20. The evolution of International Business 1960s – Strengthening of Europe and Japan 1970s – OPEC oil crisis & small car invasion from Japan End of the 1970s, manufacturers began to copy the Japanese - Theory Z (the participative organisational practices), TQM , JIT 1980’s, Australian and New Zealand introduced economic and labour market reforms, and enhanced deregulation and privatisation (positive ecomomic benefits) 1987 – stock market crash & property boom/bust 80-90s Emergence of the four Asian “tigers”

21. Modern IB & Globalisation Today’s market has increasingly gone global through transport, communication and the Net Three important geographic marketplaces dominate the world economy (possibly four with China): The United States, the European Union, and Japan. A key concept you must understand is Globalisation Has been called many things by many people but for our purposes: Globalisation refers to the production and distribution of products and services of a homogeneous type and quality on a world wide basis to customers whose tastes and preferences are similar and converging. The most stunning changes to international business during the 1990s were developments in electronic commerce. Electronic commerce is the buying and selling of information, products and services via computer networks.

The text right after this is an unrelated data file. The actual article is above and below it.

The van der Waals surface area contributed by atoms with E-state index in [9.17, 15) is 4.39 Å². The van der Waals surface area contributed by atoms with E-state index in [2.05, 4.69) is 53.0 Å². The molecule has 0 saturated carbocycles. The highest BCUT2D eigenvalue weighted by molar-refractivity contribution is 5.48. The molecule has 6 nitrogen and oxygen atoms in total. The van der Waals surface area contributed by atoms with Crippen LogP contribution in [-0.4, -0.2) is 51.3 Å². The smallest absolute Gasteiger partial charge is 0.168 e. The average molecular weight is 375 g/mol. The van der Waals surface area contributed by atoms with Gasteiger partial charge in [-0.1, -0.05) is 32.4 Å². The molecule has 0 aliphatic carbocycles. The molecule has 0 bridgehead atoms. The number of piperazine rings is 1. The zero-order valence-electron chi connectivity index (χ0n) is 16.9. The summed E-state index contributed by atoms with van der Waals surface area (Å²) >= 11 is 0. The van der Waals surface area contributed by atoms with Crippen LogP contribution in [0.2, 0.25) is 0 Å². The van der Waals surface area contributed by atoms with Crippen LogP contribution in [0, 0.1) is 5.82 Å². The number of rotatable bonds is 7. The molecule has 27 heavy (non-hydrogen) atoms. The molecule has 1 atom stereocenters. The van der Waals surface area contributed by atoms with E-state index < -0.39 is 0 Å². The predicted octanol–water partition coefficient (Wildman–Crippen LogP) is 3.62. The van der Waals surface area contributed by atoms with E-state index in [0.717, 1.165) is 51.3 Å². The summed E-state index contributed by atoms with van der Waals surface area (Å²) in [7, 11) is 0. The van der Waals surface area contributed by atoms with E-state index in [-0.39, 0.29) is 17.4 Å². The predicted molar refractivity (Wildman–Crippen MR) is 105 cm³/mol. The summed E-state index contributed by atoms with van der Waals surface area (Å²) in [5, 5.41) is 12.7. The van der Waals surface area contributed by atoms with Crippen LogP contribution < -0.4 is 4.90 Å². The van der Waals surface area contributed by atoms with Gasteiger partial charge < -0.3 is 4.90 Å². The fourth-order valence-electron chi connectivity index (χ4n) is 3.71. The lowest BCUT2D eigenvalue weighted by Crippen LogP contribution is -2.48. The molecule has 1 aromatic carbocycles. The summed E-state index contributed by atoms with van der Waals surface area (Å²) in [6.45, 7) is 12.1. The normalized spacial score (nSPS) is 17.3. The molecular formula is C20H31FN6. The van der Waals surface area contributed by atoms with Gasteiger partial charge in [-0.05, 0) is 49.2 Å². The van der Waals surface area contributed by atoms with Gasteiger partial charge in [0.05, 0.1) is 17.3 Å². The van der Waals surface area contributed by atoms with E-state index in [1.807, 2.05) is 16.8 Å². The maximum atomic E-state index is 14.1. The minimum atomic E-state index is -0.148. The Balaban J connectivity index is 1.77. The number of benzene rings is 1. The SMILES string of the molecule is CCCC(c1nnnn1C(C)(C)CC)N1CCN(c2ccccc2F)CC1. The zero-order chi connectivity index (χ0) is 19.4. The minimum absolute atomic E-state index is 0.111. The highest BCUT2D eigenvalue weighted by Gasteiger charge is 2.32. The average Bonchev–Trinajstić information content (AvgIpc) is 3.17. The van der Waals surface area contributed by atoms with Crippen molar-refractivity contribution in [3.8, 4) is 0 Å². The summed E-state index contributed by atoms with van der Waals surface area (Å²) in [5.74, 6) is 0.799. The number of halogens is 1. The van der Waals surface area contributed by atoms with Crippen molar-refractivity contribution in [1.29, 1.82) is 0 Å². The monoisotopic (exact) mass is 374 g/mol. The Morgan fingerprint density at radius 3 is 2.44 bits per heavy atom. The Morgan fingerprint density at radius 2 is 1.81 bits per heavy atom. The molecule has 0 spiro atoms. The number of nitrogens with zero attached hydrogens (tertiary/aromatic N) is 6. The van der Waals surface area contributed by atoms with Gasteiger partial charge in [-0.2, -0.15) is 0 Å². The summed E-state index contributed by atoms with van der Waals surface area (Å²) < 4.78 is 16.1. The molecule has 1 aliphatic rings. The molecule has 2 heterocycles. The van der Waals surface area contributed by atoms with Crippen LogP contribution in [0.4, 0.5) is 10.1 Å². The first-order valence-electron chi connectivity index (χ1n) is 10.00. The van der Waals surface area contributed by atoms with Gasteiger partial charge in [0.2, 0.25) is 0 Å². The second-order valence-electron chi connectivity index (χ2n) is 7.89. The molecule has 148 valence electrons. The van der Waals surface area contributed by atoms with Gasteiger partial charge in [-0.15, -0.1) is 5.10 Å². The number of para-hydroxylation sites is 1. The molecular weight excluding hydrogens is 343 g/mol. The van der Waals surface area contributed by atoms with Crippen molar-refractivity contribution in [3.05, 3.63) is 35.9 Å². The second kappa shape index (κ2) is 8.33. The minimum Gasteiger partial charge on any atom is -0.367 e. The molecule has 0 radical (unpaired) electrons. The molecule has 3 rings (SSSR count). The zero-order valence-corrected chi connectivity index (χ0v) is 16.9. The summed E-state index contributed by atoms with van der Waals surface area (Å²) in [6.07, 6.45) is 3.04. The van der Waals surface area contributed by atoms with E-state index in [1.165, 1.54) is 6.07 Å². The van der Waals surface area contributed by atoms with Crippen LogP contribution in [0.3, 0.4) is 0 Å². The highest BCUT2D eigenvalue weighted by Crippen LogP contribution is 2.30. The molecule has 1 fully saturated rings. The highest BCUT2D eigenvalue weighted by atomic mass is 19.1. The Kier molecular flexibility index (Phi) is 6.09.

22. Remember the Game for us is now Global